How to lower cholesterol

Cholesterol (hypercholesterolemia) is a type of fat that has many vital functions inside the body. It helps to build up our cells and is necessary for the manufacture of hormones. It is manufactured inside the liver and also found in foods derived from animals. Therefore, plant foods do not contain any cholesterol.

However, too much of a good thing can have negative outcomes. In certain individuals, a high cholesterol concentration in the blood is caused by an inherited genetic defect known as familial hypercholesterolemia. In this situation, cholesterol in the blood is present from birth and may lead to early development of atherosclerosis – the thickening, narrowing and hardening of artery walls – and coronary heart disease.

Yet, the good news is, an elevated cholesterol profile is typically modifiable by an exercise and dietary modification intervention.

There are two types of cholesterol: low-density lipoprotein (LDL) and high-density lipoprotein (HDL). HDL is the good cholesterol which protects your heart, while too much of the LDL in the blood can narrow your arteries and form clots increasing the risk of heart disease.

The signs

Unfortunately, like high blood pressure, there aren’t any obvious symptoms, but your lifestyle could be an indicator of having high cholesterol.


A simple blood test referred by a health professional will give you the result within a few days.


Being sedentary, smoking, poor nutrition and being overweight can increase the likelihood of high cholesterol.


Some of the best ways to reduce the bad cholesterol and increase the good cholesterol are to exercise regularly and become more active throughout the day.

Reducing the amount of refined carbohydrates (sweets, salty snacks and soft drinks), saturated fats (such as bacon, sausages, chips) and trans fats (such as margarine) and replacing them with heart-healthy monounsaturated fats (such as avocado and extra virgin olive oil) and polyunsaturated fats (such as fish and nuts) will help.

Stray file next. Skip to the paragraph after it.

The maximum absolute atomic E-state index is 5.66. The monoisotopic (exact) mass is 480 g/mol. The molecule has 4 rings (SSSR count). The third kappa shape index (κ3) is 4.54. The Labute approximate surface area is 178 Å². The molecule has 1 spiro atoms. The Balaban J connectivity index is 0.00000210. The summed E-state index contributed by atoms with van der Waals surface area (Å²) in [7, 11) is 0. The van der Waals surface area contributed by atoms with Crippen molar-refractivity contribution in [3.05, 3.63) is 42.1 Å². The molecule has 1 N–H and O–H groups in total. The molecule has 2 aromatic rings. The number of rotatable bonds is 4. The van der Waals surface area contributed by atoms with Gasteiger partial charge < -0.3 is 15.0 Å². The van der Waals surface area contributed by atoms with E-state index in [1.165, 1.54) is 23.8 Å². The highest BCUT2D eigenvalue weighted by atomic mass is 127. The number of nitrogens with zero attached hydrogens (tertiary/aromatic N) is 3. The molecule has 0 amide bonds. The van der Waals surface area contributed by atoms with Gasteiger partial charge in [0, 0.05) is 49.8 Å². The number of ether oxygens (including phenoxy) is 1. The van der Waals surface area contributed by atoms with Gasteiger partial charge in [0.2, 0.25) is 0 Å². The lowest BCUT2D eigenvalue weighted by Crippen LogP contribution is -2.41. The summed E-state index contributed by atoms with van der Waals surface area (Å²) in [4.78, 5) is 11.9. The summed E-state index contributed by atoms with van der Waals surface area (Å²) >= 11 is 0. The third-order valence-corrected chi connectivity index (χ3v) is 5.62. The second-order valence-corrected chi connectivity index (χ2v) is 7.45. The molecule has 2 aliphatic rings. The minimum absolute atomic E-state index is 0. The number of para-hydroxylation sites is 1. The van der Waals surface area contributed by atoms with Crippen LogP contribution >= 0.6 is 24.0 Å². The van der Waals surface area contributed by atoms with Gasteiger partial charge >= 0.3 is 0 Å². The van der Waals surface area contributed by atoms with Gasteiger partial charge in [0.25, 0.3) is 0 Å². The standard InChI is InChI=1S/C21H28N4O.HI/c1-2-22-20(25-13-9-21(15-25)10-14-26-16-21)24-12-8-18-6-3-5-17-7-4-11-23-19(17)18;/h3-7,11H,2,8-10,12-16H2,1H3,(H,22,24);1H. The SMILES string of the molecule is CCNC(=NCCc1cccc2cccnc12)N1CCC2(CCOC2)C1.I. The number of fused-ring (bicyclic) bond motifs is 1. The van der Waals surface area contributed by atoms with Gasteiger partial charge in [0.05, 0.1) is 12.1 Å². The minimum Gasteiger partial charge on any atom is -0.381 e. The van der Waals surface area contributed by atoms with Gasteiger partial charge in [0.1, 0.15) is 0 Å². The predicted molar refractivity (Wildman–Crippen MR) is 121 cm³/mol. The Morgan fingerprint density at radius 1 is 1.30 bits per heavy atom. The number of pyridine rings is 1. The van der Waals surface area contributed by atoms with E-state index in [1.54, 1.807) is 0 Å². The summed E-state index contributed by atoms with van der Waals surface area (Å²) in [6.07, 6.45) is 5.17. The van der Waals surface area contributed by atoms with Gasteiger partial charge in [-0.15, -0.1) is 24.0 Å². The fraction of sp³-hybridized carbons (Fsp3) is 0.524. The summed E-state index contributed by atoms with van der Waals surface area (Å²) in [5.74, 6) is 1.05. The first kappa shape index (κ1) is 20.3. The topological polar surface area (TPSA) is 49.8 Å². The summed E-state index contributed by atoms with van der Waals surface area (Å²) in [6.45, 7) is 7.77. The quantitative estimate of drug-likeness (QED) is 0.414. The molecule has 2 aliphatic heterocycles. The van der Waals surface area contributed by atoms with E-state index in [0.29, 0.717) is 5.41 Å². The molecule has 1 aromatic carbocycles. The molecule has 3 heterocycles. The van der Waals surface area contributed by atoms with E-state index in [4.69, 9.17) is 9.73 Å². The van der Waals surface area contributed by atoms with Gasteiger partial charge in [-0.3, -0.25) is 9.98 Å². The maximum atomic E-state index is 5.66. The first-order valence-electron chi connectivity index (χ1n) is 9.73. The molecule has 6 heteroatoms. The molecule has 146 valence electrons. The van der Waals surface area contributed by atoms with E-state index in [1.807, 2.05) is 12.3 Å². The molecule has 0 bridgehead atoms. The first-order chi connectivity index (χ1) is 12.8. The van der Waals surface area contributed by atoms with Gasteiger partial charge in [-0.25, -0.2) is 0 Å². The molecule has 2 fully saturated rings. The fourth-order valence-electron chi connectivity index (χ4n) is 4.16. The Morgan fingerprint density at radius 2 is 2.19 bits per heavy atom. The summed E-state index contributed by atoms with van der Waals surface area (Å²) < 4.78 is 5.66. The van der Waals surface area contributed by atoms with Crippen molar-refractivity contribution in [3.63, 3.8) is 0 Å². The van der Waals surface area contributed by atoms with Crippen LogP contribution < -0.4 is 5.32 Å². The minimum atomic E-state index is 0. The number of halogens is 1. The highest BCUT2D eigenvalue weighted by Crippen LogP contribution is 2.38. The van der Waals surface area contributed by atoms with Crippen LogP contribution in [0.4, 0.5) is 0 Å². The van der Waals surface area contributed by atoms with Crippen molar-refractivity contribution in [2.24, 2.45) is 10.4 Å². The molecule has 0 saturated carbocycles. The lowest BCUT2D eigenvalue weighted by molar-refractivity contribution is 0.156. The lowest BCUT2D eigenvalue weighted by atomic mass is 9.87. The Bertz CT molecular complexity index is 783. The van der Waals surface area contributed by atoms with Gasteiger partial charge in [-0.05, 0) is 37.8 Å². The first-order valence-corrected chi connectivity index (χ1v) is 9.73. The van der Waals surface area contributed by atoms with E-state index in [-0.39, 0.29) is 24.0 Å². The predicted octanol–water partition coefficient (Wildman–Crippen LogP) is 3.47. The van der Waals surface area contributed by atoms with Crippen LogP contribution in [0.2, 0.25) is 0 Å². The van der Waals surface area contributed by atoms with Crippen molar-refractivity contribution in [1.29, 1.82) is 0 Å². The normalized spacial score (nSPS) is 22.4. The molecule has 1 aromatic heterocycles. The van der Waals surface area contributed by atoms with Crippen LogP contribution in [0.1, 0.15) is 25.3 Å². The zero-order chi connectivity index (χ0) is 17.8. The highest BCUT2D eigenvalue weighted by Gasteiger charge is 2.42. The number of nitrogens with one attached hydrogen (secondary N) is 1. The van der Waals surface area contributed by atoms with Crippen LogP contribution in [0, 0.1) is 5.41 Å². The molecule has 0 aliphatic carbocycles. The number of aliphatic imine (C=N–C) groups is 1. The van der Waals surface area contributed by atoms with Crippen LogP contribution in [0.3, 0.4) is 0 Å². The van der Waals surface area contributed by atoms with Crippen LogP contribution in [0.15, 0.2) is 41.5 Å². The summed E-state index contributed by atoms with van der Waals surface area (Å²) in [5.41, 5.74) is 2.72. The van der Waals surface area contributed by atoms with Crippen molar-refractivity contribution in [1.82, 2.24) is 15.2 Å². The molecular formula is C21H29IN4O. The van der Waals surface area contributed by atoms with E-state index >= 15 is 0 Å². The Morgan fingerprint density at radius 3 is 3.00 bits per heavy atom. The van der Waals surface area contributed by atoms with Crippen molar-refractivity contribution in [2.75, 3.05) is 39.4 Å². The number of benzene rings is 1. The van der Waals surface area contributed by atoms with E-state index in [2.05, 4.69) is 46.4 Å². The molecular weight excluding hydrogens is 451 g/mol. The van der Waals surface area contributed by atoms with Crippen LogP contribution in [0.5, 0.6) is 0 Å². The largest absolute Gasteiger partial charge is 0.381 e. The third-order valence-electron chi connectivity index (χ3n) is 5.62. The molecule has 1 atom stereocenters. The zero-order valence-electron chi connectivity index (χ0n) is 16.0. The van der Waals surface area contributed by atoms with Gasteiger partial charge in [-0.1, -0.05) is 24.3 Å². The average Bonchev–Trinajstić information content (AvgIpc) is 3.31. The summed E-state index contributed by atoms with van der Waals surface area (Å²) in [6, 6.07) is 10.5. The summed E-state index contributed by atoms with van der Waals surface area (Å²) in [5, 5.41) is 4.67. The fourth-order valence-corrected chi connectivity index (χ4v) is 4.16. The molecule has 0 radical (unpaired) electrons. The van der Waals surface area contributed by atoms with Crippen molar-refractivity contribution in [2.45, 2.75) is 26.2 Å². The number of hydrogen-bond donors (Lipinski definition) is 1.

Increasing our intake of fibre helps lower cholesterol by decreasing its absorption from the gut. Fibre decreases the sugar levels inside the blood after a meal, which also helps to lower the cholesterol production. At an intake of eight grams per day, fibre has been shown to lower total cholesterol. Common sources of fibre include oats, barley, legumes and many fruits and vegetables.

Using foods with specific cholesterol-lowering effects compares favourably with drug therapy for lowering cholesterol levels. Meals that combine fibre, soy protein, plant sterols and nuts have been shown to lower LDL by nearly 30 per cent in short-term trials, which has an effect similar to that of statins. Although each of these foods alone contributes to lowering total fats inside the blood, their effects are improved when the foods are combined.

Plant sterol products, which are normally found in the form of butter, reduce LDL cholesterol by roughly 10 per cent by inhibiting cholesterol absorption.

Using foods with specific cholesterol-lowering effects compares favourably with drug therapy for lowering cholesterol levels

Soy products which contain soy protein help to reduce the cholesterol which is produced inside the liver.

Nuts, such as almonds, pecans and walnuts, appear to have cholesterol-lowering effects, apparently due to their fibre, plant sterol and unsaturated fat content.

Exercise prescription

Regular participation in physical activity or exercise results in beneficial changes in individuals with normal cholesterol levels as well as in most people suffering from high cholesterol.

Guidelines for exercise:

Aerobic work (cardiovascular work), such as cycling/swimming/running, where large muscle groups are used.

Aim to exercise five to seven days a week for 20-60 minutes per session or interval sessions (example two to three sessions per day at 10-30 minutes). This helps to decrease the total cholesterol and deposits inside the arteries.

Weight training helps to increase muscle strength and endurance apart from many other benefits, such as improving bone density and reducing the risk of bone fractures, increasing the basal metabolic rate (the number of calories you burn during rest) and improving posture.

Aim for two to three days a week of strength training, which includes a balanced full-body workout targeting all muscles and joints.


Flexibility helps improve the range of motion for the upper and lower limbs. It is important to include stretching exercises before and after any activity. This helps decrease the risk of injury apart from improving blood flow, posture and lifestyle.

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